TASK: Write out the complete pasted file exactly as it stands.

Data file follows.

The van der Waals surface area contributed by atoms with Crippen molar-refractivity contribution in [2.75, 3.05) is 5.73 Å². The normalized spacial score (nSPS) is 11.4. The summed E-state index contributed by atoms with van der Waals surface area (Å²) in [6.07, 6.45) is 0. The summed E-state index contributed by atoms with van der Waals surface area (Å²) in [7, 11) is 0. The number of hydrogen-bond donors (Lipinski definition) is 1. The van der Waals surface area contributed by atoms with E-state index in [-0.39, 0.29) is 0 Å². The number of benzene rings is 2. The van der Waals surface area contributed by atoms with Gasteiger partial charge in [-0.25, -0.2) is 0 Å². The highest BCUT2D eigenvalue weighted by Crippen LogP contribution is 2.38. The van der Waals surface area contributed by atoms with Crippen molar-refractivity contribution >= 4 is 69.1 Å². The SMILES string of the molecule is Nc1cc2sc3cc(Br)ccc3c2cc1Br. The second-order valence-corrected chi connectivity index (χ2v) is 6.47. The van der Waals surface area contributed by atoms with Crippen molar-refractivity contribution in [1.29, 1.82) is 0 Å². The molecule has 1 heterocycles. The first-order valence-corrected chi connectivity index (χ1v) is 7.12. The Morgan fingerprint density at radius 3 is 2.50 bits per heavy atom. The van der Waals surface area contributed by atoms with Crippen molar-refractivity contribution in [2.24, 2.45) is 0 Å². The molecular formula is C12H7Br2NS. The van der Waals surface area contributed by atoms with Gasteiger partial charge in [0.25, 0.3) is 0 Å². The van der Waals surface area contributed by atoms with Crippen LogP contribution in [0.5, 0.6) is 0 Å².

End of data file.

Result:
The van der Waals surface area contributed by atoms with Crippen molar-refractivity contribution in [2.75, 3.05) is 5.73 Å². The normalized spacial score (nSPS) is 11.4. The summed E-state index contributed by atoms with van der Waals surface area (Å²) in [6.07, 6.45) is 0. The summed E-state index contributed by atoms with van der Waals surface area (Å²) in [7, 11) is 0. The number of hydrogen-bond donors (Lipinski definition) is 1. The van der Waals surface area contributed by atoms with E-state index in [-0.39, 0.29) is 0 Å². The number of benzene rings is 2. The van der Waals surface area contributed by atoms with Gasteiger partial charge in [-0.25, -0.2) is 0 Å². The highest BCUT2D eigenvalue weighted by Crippen LogP contribution is 2.38. The van der Waals surface area contributed by atoms with Crippen molar-refractivity contribution >= 4 is 69.1 Å². The SMILES string of the molecule is Nc1cc2sc3cc(Br)ccc3c2cc1Br. The second-order valence-corrected chi connectivity index (χ2v) is 6.47. The van der Waals surface area contributed by atoms with Crippen molar-refractivity contribution in [1.29, 1.82) is 0 Å². The molecule has 1 heterocycles. The first-order valence-corrected chi connectivity index (χ1v) is 7.12. The Morgan fingerprint density at radius 3 is 2.50 bits per heavy atom. The van der Waals surface area contributed by atoms with Crippen molar-refractivity contribution in [2.24, 2.45) is 0 Å². The molecular formula is C12H7Br2NS. The van der Waals surface area contributed by atoms with Gasteiger partial charge in [0.25, 0.3) is 0 Å². The van der Waals surface area contributed by atoms with Crippen LogP contribution in [0.5, 0.6) is 0 Å².